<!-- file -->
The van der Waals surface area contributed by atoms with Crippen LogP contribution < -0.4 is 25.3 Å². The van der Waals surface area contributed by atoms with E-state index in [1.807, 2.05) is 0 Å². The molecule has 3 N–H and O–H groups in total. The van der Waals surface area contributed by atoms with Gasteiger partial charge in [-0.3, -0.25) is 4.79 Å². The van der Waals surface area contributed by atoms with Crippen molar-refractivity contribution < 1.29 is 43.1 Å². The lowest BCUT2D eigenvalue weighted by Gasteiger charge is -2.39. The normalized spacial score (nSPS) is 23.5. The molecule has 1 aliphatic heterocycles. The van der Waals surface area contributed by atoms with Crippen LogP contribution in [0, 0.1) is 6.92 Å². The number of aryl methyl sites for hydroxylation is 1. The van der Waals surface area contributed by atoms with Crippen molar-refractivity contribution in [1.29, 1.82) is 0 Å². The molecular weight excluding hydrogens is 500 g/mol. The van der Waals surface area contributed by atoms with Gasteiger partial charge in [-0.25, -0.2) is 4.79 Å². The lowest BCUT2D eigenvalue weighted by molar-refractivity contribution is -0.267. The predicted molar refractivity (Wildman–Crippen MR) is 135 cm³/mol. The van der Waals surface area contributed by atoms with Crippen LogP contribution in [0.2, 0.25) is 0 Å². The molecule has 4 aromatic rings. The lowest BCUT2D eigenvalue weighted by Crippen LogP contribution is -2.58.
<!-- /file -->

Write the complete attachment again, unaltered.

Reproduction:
The van der Waals surface area contributed by atoms with Crippen LogP contribution < -0.4 is 25.3 Å². The van der Waals surface area contributed by atoms with E-state index in [1.807, 2.05) is 0 Å². The molecule has 3 N–H and O–H groups in total. The van der Waals surface area contributed by atoms with Gasteiger partial charge in [-0.3, -0.25) is 4.79 Å². The van der Waals surface area contributed by atoms with Crippen molar-refractivity contribution < 1.29 is 43.1 Å². The lowest BCUT2D eigenvalue weighted by Gasteiger charge is -2.39. The normalized spacial score (nSPS) is 23.5. The molecule has 1 aliphatic heterocycles. The van der Waals surface area contributed by atoms with Crippen LogP contribution in [0, 0.1) is 6.92 Å². The number of aryl methyl sites for hydroxylation is 1. The van der Waals surface area contributed by atoms with Crippen molar-refractivity contribution in [1.29, 1.82) is 0 Å². The molecular weight excluding hydrogens is 500 g/mol. The van der Waals surface area contributed by atoms with Gasteiger partial charge in [-0.25, -0.2) is 4.79 Å². The lowest BCUT2D eigenvalue weighted by molar-refractivity contribution is -0.267. The predicted molar refractivity (Wildman–Crippen MR) is 135 cm³/mol. The van der Waals surface area contributed by atoms with Crippen LogP contribution in [0.2, 0.25) is 0 Å². The molecule has 4 aromatic rings. The lowest BCUT2D eigenvalue weighted by Crippen LogP contribution is -2.58.